Events: Rennsport 2016
Rennsport 2016 revisited draws Porsche faithful
Visiting Porsche social media icon and Los Angeles cult figure, Magnus Walker, nailed it, when between endless autographs he exclaimed: "You guys love your Porsche racing and road cars and I’ve been really impressed with the quality of what I’ve seen here."
He was right on the money. The second Porsche Rennsport Australia Motor Racing Festival in late April/early May at Sydney Motorsport Park eclipsed the first at the same venue in 2013.
The 200-odd Porsches that took to the circuit for a weekend-long programme of average speed events, parades and full-on races for older Porsches in between point-counting Pro-Am endurance rounds of the Carrera Cup Australia and GT3 Cup Challenge was similar, but the paddock vibe was far stronger.
The decision to group the Show ’n’ Shine for nearly 200 privately-owned Porsches alongside the Porschestrasse display for 26 historically significant Australian road and racing Porsches was a winner compared with the scattered display of its Rennsport progenitor, while the adjacent paddock and Porsche Kids Driving school were both packed all weekend with Porsche enthusiasts of all ages.
Walker himself was a star act, proving that his online fame extended to the Antipodes. He took to the track in a Group 4 replica 911 on the Saturday morning, but flesh-pressing and celebrity photos kept him at the head of a 40-metre long fan queue for most of 5,000 Rennsport attendees over the weekend.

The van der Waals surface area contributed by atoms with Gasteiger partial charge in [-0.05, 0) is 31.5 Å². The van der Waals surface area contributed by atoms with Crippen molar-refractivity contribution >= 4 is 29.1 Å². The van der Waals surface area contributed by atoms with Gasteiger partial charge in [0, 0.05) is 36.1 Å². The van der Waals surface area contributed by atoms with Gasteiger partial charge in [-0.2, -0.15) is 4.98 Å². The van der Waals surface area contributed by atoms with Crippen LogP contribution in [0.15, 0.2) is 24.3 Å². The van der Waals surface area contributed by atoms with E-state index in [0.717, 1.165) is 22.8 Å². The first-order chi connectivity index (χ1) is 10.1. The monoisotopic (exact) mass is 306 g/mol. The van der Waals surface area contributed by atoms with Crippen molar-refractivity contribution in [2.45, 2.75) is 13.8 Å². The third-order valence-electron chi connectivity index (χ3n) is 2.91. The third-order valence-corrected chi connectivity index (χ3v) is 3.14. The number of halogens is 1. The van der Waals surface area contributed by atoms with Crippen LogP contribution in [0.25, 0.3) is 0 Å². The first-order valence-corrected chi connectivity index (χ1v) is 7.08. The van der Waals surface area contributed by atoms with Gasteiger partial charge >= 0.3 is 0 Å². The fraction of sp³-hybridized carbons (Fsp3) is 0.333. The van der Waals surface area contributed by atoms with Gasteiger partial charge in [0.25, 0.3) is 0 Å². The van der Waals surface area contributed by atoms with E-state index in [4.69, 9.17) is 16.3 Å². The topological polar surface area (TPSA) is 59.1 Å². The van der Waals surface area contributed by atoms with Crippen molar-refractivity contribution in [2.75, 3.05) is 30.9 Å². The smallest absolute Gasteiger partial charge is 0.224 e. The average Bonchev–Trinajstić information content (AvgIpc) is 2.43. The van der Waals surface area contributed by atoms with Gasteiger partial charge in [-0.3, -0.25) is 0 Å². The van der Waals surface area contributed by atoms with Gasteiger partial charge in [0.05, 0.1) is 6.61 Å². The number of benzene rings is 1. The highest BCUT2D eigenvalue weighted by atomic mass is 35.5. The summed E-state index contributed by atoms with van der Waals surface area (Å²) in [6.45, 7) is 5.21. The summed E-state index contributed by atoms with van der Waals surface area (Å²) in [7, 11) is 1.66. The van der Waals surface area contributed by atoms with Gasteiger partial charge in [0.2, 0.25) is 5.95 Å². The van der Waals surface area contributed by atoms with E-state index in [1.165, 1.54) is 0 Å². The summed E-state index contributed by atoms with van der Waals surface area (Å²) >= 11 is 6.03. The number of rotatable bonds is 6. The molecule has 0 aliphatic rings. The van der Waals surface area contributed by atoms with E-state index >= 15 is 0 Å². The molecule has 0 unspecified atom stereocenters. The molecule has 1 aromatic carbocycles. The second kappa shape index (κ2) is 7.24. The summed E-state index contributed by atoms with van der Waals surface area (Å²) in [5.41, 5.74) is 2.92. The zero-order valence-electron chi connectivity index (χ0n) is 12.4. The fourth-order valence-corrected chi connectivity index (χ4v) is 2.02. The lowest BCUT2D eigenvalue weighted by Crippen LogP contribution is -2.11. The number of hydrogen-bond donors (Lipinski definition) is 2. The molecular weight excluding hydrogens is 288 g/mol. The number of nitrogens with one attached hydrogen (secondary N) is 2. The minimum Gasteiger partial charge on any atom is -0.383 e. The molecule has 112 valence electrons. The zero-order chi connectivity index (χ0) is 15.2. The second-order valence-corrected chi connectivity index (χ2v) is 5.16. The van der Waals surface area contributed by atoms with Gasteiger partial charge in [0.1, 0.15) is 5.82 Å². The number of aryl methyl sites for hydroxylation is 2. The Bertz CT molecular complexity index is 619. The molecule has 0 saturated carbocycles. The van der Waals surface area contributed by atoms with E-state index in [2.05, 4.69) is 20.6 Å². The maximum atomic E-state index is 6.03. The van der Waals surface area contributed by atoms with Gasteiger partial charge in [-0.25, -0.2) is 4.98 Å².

As in 2013 the Porsche Museum supported the event with two special cars, this time with Le Mans connections in the wake of Porsche’s 17th outright victory in 2015. Although a factory ‘spare’, the Type 935-77 coupe demonstrated by multiple Carrera Cup champion Craig Baird was similar to the car that won the Great Race in 1978, while the open LMP1-98 demonstrated by Alex Davison was a fascinating amalgam of TWR Jaguar and Porsche parts that was a double Le Mans winner in 1976 and 1977.
Perhaps of more interest to traditional Porsche enthusiasts was the sight of the first two Porsches to arrive in Australia – a Burgundy 356 Coupe and a Fish Silver Cabriolet – parked side by side in the impressive Porschestrasse marquee for the first time in NSW since they landed in October 1951.
The cars were also the first two production right-hand drive Porsches built, the coupe going on to be the first Porsche to race in Australia in January 1952.
Other notable vehicles in the Porschestrasse were Australia’s customer-delivered 911, the first 924 (that went on to finished ninth in the 1979 Repco Reliability trial), the first 911 Cabriolet, the world’s only right-hand drive 964-series 911 RSR and one of three 911 Sport Classic cars to be sold in 2010.
Back on Track
Back in September last year, Sydney celebrity repairer/restorer Ron Goodman had a shop-full of enthusiasm, but two badly buggered racing 356 models.